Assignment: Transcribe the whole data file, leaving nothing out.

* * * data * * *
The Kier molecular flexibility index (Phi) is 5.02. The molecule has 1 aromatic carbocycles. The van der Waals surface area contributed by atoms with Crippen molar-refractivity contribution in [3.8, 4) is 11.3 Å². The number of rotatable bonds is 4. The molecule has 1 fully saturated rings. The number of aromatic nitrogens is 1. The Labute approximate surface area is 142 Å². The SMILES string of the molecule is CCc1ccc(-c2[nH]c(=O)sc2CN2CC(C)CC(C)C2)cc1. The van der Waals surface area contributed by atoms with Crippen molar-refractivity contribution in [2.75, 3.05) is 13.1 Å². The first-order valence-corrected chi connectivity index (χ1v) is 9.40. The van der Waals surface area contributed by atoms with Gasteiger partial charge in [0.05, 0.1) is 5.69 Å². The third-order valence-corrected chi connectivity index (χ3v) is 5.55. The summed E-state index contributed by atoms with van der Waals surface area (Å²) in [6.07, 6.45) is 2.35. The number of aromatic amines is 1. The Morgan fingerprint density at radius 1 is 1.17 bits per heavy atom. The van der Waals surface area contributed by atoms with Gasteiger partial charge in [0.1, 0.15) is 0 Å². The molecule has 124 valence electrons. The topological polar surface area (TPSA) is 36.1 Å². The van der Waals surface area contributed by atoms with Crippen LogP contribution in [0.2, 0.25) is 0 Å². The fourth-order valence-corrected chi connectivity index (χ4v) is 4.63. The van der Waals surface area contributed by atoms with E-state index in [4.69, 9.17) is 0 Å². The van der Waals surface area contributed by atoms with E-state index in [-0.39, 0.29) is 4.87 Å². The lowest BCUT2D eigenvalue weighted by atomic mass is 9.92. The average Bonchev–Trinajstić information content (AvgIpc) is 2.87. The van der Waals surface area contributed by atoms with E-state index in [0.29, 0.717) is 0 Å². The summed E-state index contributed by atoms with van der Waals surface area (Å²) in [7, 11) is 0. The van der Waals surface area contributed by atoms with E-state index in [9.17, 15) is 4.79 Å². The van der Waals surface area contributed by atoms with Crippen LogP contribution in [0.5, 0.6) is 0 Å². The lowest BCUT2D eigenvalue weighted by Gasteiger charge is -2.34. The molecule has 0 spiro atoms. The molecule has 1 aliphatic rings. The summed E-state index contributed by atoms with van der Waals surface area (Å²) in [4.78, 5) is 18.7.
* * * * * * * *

The Kier molecular flexibility index (Phi) is 5.02. The molecule has 1 aromatic carbocycles. The van der Waals surface area contributed by atoms with Crippen molar-refractivity contribution in [3.8, 4) is 11.3 Å². The number of rotatable bonds is 4. The molecule has 1 fully saturated rings. The number of aromatic nitrogens is 1. The Labute approximate surface area is 142 Å². The SMILES string of the molecule is CCc1ccc(-c2[nH]c(=O)sc2CN2CC(C)CC(C)C2)cc1. The van der Waals surface area contributed by atoms with Crippen molar-refractivity contribution in [2.75, 3.05) is 13.1 Å². The first-order valence-corrected chi connectivity index (χ1v) is 9.40. The van der Waals surface area contributed by atoms with Gasteiger partial charge in [0.05, 0.1) is 5.69 Å². The third-order valence-corrected chi connectivity index (χ3v) is 5.55. The summed E-state index contributed by atoms with van der Waals surface area (Å²) in [6.07, 6.45) is 2.35. The number of aromatic amines is 1. The Morgan fingerprint density at radius 1 is 1.17 bits per heavy atom. The van der Waals surface area contributed by atoms with Gasteiger partial charge in [0.1, 0.15) is 0 Å². The molecule has 124 valence electrons. The topological polar surface area (TPSA) is 36.1 Å². The van der Waals surface area contributed by atoms with Crippen LogP contribution in [0.2, 0.25) is 0 Å². The fourth-order valence-corrected chi connectivity index (χ4v) is 4.63. The van der Waals surface area contributed by atoms with E-state index in [4.69, 9.17) is 0 Å². The van der Waals surface area contributed by atoms with E-state index in [-0.39, 0.29) is 4.87 Å². The lowest BCUT2D eigenvalue weighted by atomic mass is 9.92. The average Bonchev–Trinajstić information content (AvgIpc) is 2.87. The van der Waals surface area contributed by atoms with E-state index in [0.29, 0.717) is 0 Å². The summed E-state index contributed by atoms with van der Waals surface area (Å²) in [7, 11) is 0. The van der Waals surface area contributed by atoms with E-state index in [9.17, 15) is 4.79 Å². The van der Waals surface area contributed by atoms with Crippen LogP contribution in [0.5, 0.6) is 0 Å². The lowest BCUT2D eigenvalue weighted by Gasteiger charge is -2.34. The molecule has 0 spiro atoms. The molecule has 1 aliphatic rings. The summed E-state index contributed by atoms with van der Waals surface area (Å²) in [4.78, 5) is 18.7.